Casamance Mangroves

Restoration approaches:

  • Direct Planting


  • Protect communities from storm surges and erosion.
  • Mitigate climate change by sequestering carbon dioxide as the mangroves grow.
  • Support resilient livelihoods by protecting agricultural land and boosting fish and shellfish productivity, allowing sustainable harvests that provide income for local people.

Discover more on WeForest’s website

The spectacular estuary of the Casamance river in the south of Senegal, the greenest region of the country, was once home to an abundance of mangroves - tropical trees and shrubs that thrive in salty, coastal waters. Villages here rely on the mangroves to protect them from storms and support agriculture, fishing and the harvesting of shellfish from the mangroves, both for their own consumption and for income.

In the 1970s, the area was blighted by drought. People started using the mangroves for firewood, which fed a vicious cycle of deforestation and poverty.

Why is intervention needed?

Mangroves – trees and shrubs that are specially adapted to live in salty, tidal water – are one of the most incredible ecosystems. Their complex root systems protect coastal areas from storms and erosion, provide habitats for fish and shellfish that are important protein sources for local people, and sequester huge amounts of carbon that can fight climate change.

The Casamance delta is known for a high biodiversity of flora and fauna. It is home to several critically endangered, endangered or vulnerable species of turtle, including the hawksbill sea turtle (Eretmochelys imbricata), the leatherback sea turtle (Dermochelys coriacea), the loggerhead sea turtle (Caretta caretta) and the green sea turtle (Chelonia mydas), as well as the critically endangered Atlantic humpback dolphin (Sousa teuszii), the African manatee (Trichechus senegalensis) and the lappet-faced vulture (Torgos tracheliotos).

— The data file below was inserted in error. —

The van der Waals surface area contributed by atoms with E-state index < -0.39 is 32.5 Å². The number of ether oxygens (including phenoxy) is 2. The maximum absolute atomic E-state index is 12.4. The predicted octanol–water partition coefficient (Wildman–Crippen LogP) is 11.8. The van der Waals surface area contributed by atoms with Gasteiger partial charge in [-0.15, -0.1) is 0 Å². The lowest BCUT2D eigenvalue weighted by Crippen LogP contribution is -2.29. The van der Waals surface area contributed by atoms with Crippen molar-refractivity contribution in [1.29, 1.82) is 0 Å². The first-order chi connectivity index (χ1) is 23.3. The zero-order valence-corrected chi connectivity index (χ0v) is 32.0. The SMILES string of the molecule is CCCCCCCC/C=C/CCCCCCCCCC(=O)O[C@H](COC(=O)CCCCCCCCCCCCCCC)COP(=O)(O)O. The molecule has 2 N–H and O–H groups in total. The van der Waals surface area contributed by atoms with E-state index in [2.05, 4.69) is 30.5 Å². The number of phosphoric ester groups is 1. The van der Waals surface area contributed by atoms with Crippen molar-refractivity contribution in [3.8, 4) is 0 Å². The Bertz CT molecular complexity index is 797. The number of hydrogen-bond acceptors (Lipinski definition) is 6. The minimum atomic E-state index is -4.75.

The Diola are the dominant ethnic group in the Casamance, but represent only 4% of the total population of Senegal. This animist ethnic group is very aware of the importance of conserving and restoring the mangroves. In one village they have stopped fishing for shrimp, recognising the importance of this organism in attracting other types of fish.

The delta was seriously affected by a drought from 1968 to 1994, which killed the mangroves in the higher parts of the mudflats. The mangroves were also chopped down for their wood, which is used for construction, firewood and charcoal for fish smoking and cooking. Without the mangroves, the coastal communities are vulnerable to the loss of income from shellfish harvests, as well as to the destruction caused by storms.

Livelihood development

The mangroves here are crucial to local people; fish, including shellfish, is the primary source of animal protein in Senegal. While men do most of the fishing, women are more involved in shellfish and oyster collection and processing, but household incomes are low because of ever-diminishing harvests of fish and shellfish after the loss of their mangroves habitat. The communities here also rely heavily on farming, with maize, rice, peanuts and fruit grown both for consumption and for sale, and sometimes for export. Farmers report an increase in the salinity of the soil as a result of the disappearing mangroves, making it difficult to grow crops and food in the plots close to the river.

Local communities are deeply engaged in the restoration of the mangroves. Women and young people in particular participate in the project by collecting and planting mangrove propagules, or seeds.

The project will boost fish stocks and create sustainable harvesting opportunities for fishing and shellfish collection on the tidal channels and mudflats. Creating new market opportunities and strengthening local expertise on mangroves could open new opportunities to connect local products to different markets and regions in Senegal.